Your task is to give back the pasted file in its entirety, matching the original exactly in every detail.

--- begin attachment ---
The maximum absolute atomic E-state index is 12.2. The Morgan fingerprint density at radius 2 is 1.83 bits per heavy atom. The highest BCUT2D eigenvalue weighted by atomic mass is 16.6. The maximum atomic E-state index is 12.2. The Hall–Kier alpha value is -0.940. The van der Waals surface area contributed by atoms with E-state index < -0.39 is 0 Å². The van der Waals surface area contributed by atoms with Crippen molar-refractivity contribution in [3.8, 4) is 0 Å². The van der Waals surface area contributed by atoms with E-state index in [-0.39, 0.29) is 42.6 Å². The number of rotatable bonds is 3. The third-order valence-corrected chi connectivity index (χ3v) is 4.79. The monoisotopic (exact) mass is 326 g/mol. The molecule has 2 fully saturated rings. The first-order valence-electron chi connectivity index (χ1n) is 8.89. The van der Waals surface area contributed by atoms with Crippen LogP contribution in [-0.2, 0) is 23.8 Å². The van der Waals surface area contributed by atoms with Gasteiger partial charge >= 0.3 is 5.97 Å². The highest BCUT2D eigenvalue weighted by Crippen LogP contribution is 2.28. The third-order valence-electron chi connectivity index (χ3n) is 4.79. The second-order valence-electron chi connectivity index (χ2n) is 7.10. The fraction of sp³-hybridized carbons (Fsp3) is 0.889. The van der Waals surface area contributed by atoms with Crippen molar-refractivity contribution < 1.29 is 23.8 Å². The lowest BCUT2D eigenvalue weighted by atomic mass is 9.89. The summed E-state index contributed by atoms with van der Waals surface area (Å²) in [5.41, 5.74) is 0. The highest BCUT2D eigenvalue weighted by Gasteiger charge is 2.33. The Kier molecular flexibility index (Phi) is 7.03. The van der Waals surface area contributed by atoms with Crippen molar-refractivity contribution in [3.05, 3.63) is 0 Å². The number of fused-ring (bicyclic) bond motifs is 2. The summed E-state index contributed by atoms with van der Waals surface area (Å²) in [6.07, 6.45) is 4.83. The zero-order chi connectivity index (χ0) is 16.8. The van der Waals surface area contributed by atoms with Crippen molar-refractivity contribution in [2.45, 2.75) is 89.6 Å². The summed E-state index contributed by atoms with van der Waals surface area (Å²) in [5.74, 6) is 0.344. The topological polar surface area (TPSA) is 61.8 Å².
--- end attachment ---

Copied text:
The maximum absolute atomic E-state index is 12.2. The Morgan fingerprint density at radius 2 is 1.83 bits per heavy atom. The highest BCUT2D eigenvalue weighted by atomic mass is 16.6. The maximum atomic E-state index is 12.2. The Hall–Kier alpha value is -0.940. The van der Waals surface area contributed by atoms with E-state index < -0.39 is 0 Å². The van der Waals surface area contributed by atoms with Crippen molar-refractivity contribution in [3.8, 4) is 0 Å². The van der Waals surface area contributed by atoms with E-state index in [-0.39, 0.29) is 42.6 Å². The number of rotatable bonds is 3. The third-order valence-corrected chi connectivity index (χ3v) is 4.79. The monoisotopic (exact) mass is 326 g/mol. The molecule has 2 fully saturated rings. The first-order valence-electron chi connectivity index (χ1n) is 8.89. The van der Waals surface area contributed by atoms with Crippen LogP contribution in [-0.2, 0) is 23.8 Å². The van der Waals surface area contributed by atoms with Gasteiger partial charge >= 0.3 is 5.97 Å². The highest BCUT2D eigenvalue weighted by Crippen LogP contribution is 2.28. The third-order valence-electron chi connectivity index (χ3n) is 4.79. The second-order valence-electron chi connectivity index (χ2n) is 7.10. The fraction of sp³-hybridized carbons (Fsp3) is 0.889. The van der Waals surface area contributed by atoms with Crippen molar-refractivity contribution < 1.29 is 23.8 Å². The lowest BCUT2D eigenvalue weighted by atomic mass is 9.89. The summed E-state index contributed by atoms with van der Waals surface area (Å²) in [5.41, 5.74) is 0. The highest BCUT2D eigenvalue weighted by Gasteiger charge is 2.33. The Kier molecular flexibility index (Phi) is 7.03. The van der Waals surface area contributed by atoms with Crippen molar-refractivity contribution in [3.05, 3.63) is 0 Å². The number of fused-ring (bicyclic) bond motifs is 2. The summed E-state index contributed by atoms with van der Waals surface area (Å²) in [6.07, 6.45) is 4.83. The zero-order chi connectivity index (χ0) is 16.8. The van der Waals surface area contributed by atoms with Crippen molar-refractivity contribution in [2.45, 2.75) is 89.6 Å². The summed E-state index contributed by atoms with van der Waals surface area (Å²) in [5.74, 6) is 0.344. The topological polar surface area (TPSA) is 61.8 Å².